What can YOU say in six sentences?
So I got great news today: a publisher wants to move forward with the manuscript I sent them. However, the first step involves me creating a pretty detailed promotional plan towards developing an author platform. Does anyone have any words of wisdom about how to get started? I actually maintain social media presence for small businesses as a job, but when it comes to making it about me (and my first book that won't be out any time soon) I don't know how/where to start. What does an almost-author blog about? how the heck do i get this started?
First of all, congratulations on your manuscript acceptance! That's news every writer dreams of!
now here comes the lame part of this reply, since i haven't done it for myself yet LOL
i attended a mini forum of local authors who self-publish. i listened closely to the "why" and the "how" to publish independently, but didn't soak in the 'promote yourself' part. they suggested social media, for sure. use tweets to gradually build up to the 'climax' of the publish date. email everyone (friends, family, and everyone you're certain will be okay with plugging yourself, and ask them to pass along your website, twitter ID, etc) and plug plug plug your publish date. DO NOT BE SHY!
i had a blog i used for personal ranting and occasional writing, but the vibe wasn't right. perhaps keeping a blog strictly for the writing gig is best. this way, when visitors drop by they can see it's about your work and not about your politics or other daily concerns. i used blogger and it's sooooo easy. but you have to be faithful to yourself and plug plug plug and link to your blog (etc) all the time.
what to write about on your blog? write about your writing, what you read elsewhere. favorite books, articles on reading/writing. don't forget to link other people's blogs to yours (with their permission) so you'll get more traffic.
i'm out of ideas at the moment. will try to come back this evening if i can find better/useful specifics.
Thank you so much!! That's great advice. I just did my first blog post. I tried to introduce myself and the concept without getting preachy (since i still have no idea what i'm doing.) the book isn't a done deal yet - still a step away. i had to submit a promotion plan, which will weigh in on whether or not they offer a contract. Fingers crossed. I'd love feedback on what you think about the blog: www.jadiejones.blogspot.com. (I am writing under a pen name)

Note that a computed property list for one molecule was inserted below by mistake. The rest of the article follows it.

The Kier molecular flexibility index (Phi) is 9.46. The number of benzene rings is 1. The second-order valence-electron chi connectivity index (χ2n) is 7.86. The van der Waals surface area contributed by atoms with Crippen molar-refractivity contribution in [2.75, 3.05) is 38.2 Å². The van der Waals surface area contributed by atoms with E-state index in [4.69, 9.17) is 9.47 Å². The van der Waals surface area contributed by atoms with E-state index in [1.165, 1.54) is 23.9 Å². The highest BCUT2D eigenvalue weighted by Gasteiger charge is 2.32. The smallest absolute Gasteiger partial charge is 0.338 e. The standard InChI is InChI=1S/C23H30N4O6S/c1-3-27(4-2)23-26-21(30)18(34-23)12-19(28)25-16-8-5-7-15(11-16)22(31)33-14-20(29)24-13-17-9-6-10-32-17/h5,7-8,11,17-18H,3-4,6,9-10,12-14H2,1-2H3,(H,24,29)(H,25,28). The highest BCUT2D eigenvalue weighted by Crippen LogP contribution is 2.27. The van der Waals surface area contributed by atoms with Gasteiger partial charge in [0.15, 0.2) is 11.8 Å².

And does anyone have any feedback about Crescent Moon Press or Wido Publishing?
All authors must now build an author platform. Most publishers require it. And be prepared to do most of your own marketing and promotion... only the John Grisham's in the industry get a big push by the publishers. Here is what I have learned:
1. Ask WHO is responsible for submitting the book for reviews and awards.
2. Design is everything.
3. Facebook, twitter, and your own website are very important. Update them often. Build a relationship with your readers so that you have customers for your next book.
4. Blogging is optional. If all of your creative energy is going to blogging, you won't ever write a new book.
5. ASK QUESTIONS.
6. If someone wants you to speak to their group, DO IT. It sells books.
7. Do not get so excited about publication that you get taken on a ride. So many companies out there are promising the moon and delivering pebbles at the writer's expense.
i'm thinking cita's response is a lot healthier than my anemic one. LOL but it's great advise and i'll take that when it's time to put my 'babies' out there.
amazing advice!! Thank you so much!
Casey, just popping back in to see how the publication process is going for you.
Thanks Cita! I just signed with WiDo publishing and am awaiting their first round of edits. I've started a blog and a facebook page. I'm publishing under the name Jadie Jones (long story) so if you stumble across my blog or get a friend request from Jadie, it's me. What site builder do you recommend using for an author website? By the way, if anyone has websites/blogs/fb pages/etc, let me know so we can link up :)
I simply use the yahoo small business tool to build and manage my site. www.amyhaleauker.com But I think that many authors are using services specifically designed for writers, like book baby, etc. I was familiar with yahoo so went that direction. It lets me use paypal, which I like.